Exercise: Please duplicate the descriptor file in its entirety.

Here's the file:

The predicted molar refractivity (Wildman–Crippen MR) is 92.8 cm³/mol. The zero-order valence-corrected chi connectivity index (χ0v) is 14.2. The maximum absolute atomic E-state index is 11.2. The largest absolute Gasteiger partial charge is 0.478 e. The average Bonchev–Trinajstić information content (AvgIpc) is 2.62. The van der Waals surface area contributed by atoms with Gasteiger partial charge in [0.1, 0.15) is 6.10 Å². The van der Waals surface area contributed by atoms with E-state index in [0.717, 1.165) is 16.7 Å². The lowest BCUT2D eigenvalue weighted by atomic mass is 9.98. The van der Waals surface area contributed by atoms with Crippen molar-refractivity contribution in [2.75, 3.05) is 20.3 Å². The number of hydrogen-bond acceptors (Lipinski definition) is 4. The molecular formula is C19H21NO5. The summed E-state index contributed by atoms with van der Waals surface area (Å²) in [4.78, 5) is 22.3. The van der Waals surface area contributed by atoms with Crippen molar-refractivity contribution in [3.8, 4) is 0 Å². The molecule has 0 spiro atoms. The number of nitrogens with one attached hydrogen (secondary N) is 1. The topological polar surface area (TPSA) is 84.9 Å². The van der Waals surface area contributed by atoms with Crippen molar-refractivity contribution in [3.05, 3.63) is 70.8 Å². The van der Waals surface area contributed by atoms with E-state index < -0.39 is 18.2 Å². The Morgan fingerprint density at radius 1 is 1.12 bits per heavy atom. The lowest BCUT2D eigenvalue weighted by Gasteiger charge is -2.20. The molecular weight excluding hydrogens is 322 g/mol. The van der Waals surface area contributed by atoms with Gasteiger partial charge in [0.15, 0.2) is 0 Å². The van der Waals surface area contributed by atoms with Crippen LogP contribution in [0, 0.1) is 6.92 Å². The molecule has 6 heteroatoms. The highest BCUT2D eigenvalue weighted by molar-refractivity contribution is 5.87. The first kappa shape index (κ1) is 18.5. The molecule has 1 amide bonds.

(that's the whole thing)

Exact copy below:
The predicted molar refractivity (Wildman–Crippen MR) is 92.8 cm³/mol. The zero-order valence-corrected chi connectivity index (χ0v) is 14.2. The maximum absolute atomic E-state index is 11.2. The largest absolute Gasteiger partial charge is 0.478 e. The average Bonchev–Trinajstić information content (AvgIpc) is 2.62. The van der Waals surface area contributed by atoms with Gasteiger partial charge in [0.1, 0.15) is 6.10 Å². The van der Waals surface area contributed by atoms with E-state index in [0.717, 1.165) is 16.7 Å². The lowest BCUT2D eigenvalue weighted by atomic mass is 9.98. The van der Waals surface area contributed by atoms with Crippen molar-refractivity contribution in [2.75, 3.05) is 20.3 Å². The number of hydrogen-bond acceptors (Lipinski definition) is 4. The molecular formula is C19H21NO5. The summed E-state index contributed by atoms with van der Waals surface area (Å²) in [4.78, 5) is 22.3. The van der Waals surface area contributed by atoms with Crippen molar-refractivity contribution in [3.8, 4) is 0 Å². The molecule has 0 spiro atoms. The number of nitrogens with one attached hydrogen (secondary N) is 1. The topological polar surface area (TPSA) is 84.9 Å². The van der Waals surface area contributed by atoms with Crippen molar-refractivity contribution in [3.05, 3.63) is 70.8 Å². The van der Waals surface area contributed by atoms with E-state index < -0.39 is 18.2 Å². The Morgan fingerprint density at radius 1 is 1.12 bits per heavy atom. The lowest BCUT2D eigenvalue weighted by Gasteiger charge is -2.20. The molecular weight excluding hydrogens is 322 g/mol. The van der Waals surface area contributed by atoms with Gasteiger partial charge in [0.15, 0.2) is 0 Å². The van der Waals surface area contributed by atoms with Crippen LogP contribution in [0, 0.1) is 6.92 Å². The molecule has 6 heteroatoms. The highest BCUT2D eigenvalue weighted by molar-refractivity contribution is 5.87. The first kappa shape index (κ1) is 18.5. The molecule has 1 amide bonds.